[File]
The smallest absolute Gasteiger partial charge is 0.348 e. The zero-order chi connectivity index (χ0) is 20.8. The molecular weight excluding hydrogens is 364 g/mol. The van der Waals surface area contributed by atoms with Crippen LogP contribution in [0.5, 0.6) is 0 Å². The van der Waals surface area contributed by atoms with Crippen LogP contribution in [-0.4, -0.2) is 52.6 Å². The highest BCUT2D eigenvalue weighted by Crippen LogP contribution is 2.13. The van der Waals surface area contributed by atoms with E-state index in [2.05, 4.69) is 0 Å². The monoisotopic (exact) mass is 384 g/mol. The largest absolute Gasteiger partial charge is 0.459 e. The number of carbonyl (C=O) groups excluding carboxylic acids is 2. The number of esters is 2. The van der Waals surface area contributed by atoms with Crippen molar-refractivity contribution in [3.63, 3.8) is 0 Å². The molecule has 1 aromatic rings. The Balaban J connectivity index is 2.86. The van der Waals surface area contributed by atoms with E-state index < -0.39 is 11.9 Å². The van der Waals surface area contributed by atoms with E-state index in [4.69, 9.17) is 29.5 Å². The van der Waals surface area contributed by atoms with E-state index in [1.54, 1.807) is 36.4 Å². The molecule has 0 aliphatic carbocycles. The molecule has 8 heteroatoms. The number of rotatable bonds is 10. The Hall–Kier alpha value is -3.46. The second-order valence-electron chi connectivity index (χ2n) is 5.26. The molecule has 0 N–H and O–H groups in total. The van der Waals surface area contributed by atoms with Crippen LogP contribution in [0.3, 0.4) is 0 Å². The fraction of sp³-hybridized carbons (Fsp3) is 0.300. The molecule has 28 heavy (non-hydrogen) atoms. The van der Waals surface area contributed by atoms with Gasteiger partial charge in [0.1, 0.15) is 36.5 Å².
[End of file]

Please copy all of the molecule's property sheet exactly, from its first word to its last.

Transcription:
The smallest absolute Gasteiger partial charge is 0.348 e. The zero-order chi connectivity index (χ0) is 20.8. The molecular weight excluding hydrogens is 364 g/mol. The van der Waals surface area contributed by atoms with Crippen LogP contribution in [0.5, 0.6) is 0 Å². The van der Waals surface area contributed by atoms with Crippen LogP contribution in [-0.4, -0.2) is 52.6 Å². The highest BCUT2D eigenvalue weighted by Crippen LogP contribution is 2.13. The van der Waals surface area contributed by atoms with E-state index in [2.05, 4.69) is 0 Å². The monoisotopic (exact) mass is 384 g/mol. The largest absolute Gasteiger partial charge is 0.459 e. The number of carbonyl (C=O) groups excluding carboxylic acids is 2. The number of esters is 2. The van der Waals surface area contributed by atoms with Crippen molar-refractivity contribution in [3.63, 3.8) is 0 Å². The molecule has 1 aromatic rings. The Balaban J connectivity index is 2.86. The van der Waals surface area contributed by atoms with E-state index < -0.39 is 11.9 Å². The van der Waals surface area contributed by atoms with E-state index in [4.69, 9.17) is 29.5 Å². The van der Waals surface area contributed by atoms with E-state index in [1.54, 1.807) is 36.4 Å². The molecule has 0 aliphatic carbocycles. The molecule has 8 heteroatoms. The number of rotatable bonds is 10. The Hall–Kier alpha value is -3.46. The second-order valence-electron chi connectivity index (χ2n) is 5.26. The molecule has 0 N–H and O–H groups in total. The van der Waals surface area contributed by atoms with Crippen LogP contribution in [0.3, 0.4) is 0 Å². The fraction of sp³-hybridized carbons (Fsp3) is 0.300. The molecule has 28 heavy (non-hydrogen) atoms. The van der Waals surface area contributed by atoms with Gasteiger partial charge in [0.1, 0.15) is 36.5 Å².